FDA Issues Complete Response Letter to BioMarin for Hemophilia A Gene Therapy

August 20, 2020
BioPharm International Editors

BioMarin received the complete response letter for valoctocogene roxaparvovec, its gene therapy intended for treating severe hemophilia A.

FDA has issued a complete response letter (CRL) to BioMarin Pharmaceutical for the company’s biologics license application (BLA) for valoctocogene roxaparvovec, a gene therapy for treating severe hemophilia A. The CRL was issued on Aug. 18, 2020 and indicates that BioMarin’s application is not ready for regulatory approval as it presently stands. BioMarin plans to meet with the agency in the coming weeks to work through the next steps needed for approval, the company announced in an Aug. 19, 2020 press release.

Although the company had a previous agreement with FDA on the extent of data required in the BLA, FDA introduced a new recommendation for two years’ worth of data from an ongoing Phase III trial the company is conducting. The new recommendation is meant to allow for the collection of data, using annualized bleeding rate as the primary endpoint, to provide substantial evidence that the therapy has a durable effect. FDA informed BioMarin of this new recommendation in the CRL.

FDA’s recommendation involves BioMarin completing the Phase III study and submitting two-year follow-up safety and efficacy data on all study participants. FDA also concluded in its CRL that differences between a Phase I/II study and the ongoing Phase III study limited the agency’s ability to determine the durability of the gene therapy’s effect. The Phase III study was fully enrolled in November 2019. The company expects the last patient in that study to complete two years of follow up in November 2021.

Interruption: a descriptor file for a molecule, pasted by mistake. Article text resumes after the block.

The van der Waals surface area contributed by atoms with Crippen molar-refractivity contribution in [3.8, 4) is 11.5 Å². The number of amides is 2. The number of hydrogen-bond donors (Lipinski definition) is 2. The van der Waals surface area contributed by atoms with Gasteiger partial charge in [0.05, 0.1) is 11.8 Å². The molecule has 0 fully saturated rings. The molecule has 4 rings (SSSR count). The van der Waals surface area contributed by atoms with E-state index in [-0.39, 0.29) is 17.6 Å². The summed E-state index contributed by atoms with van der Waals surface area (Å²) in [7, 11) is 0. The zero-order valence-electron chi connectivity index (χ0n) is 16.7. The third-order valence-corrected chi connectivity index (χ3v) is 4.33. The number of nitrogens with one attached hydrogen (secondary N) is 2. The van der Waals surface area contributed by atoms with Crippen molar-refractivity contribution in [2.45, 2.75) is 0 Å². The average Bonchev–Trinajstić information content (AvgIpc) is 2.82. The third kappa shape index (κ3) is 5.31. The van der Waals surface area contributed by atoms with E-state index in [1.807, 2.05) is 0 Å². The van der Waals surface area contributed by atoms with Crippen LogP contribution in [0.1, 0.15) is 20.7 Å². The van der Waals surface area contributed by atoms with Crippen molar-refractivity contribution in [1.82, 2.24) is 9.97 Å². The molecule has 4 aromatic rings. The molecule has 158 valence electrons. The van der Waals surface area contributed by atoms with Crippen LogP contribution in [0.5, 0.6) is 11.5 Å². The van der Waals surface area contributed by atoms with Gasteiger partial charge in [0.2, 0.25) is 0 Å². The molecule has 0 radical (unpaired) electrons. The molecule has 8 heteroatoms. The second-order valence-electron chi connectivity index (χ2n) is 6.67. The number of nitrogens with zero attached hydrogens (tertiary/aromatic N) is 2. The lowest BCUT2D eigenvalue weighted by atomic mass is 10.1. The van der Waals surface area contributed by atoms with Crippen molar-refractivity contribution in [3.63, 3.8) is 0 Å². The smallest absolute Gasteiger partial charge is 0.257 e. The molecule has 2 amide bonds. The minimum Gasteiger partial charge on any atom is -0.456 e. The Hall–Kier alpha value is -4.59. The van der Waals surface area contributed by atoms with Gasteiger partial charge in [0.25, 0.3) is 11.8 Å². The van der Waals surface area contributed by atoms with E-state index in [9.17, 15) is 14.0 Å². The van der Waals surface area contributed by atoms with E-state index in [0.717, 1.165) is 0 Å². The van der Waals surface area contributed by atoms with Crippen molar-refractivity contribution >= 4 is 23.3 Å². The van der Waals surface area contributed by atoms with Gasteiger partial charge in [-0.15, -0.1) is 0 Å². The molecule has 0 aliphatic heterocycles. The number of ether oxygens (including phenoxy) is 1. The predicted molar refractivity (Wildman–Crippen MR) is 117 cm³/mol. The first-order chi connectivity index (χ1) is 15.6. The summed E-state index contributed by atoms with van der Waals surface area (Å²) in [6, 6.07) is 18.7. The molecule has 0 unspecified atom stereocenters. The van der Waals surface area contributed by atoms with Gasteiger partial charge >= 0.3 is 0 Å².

BioMarin’s BLA was based on an interim analysis of study participants in the Phase III study who were treated with investigational gene therapy product that was manufactured by a yet-to-be-commercialized process as well as three-year data from the Phase I/II study. FDA had granted valoctocogene roxaparvovec priority review status and breakthrough therapy and orphan drug designations. The therapy maintains its breakthrough therapy and orphan drug designations.

"We remain committed to the hemophilia community and to leading the way to the first ever gene therapy in hemophilia A," said Jean-Jacques Bienaimé, chairman and CEO of BioMarin, in the press release."We are surprised and disappointed that [FDA] introduced new expectations for the first time in the [c]omplete [r]esponse [l]etter. We are confident in valoctocogene roxaparvovec gene therapy and its potential to redefine the treatment paradigm for people with hemophilia A."

The company will continue with ongoing clinical trials while it explores the next steps to obtain FDA approval. The company’s marketing authorization application with the European Medicines Agency remains ongoing.

The product was expected to be the first-to-market hemophilia gene therapy in the United States, with the hope of launching in 2020, according to an Aug. 20, 2020 GlobalData analyst statement. FDA’s CRL, however, delays the US launch to 2022.

“The introduction of gene therapies will revolutionize the hemophilia treatment landscape and despite an initially slow uptake, will be a major driver for the hemophilia market, which is expected to reach $9.3 [billion] by 2028, according to GlobalData. However, it comes as no surprise that these treatments will face market access issues due to the lack of long-term safety and efficacy data and the high cost of gene therapies targeting a small patient population,” said Tajekesa Chapman, a senior pharma analyst at GlobalData, in the statement.

“Curative options such as gene therapies provide permanent expression of clotting factor and are highly anticipated to eradicate the need for prophylactic factor replacement therapies—which severe hemophilia A patients heavily depend on to prevent spontaneous bleeding. A single gene therapy administration removes the burden of frequent dosing and administration by intravenous infusion and avoids the risk of developing inhibitors against replacement factors,” Chapman added in the statement.

Source: BioMarin Pharmaceutical and GlobalData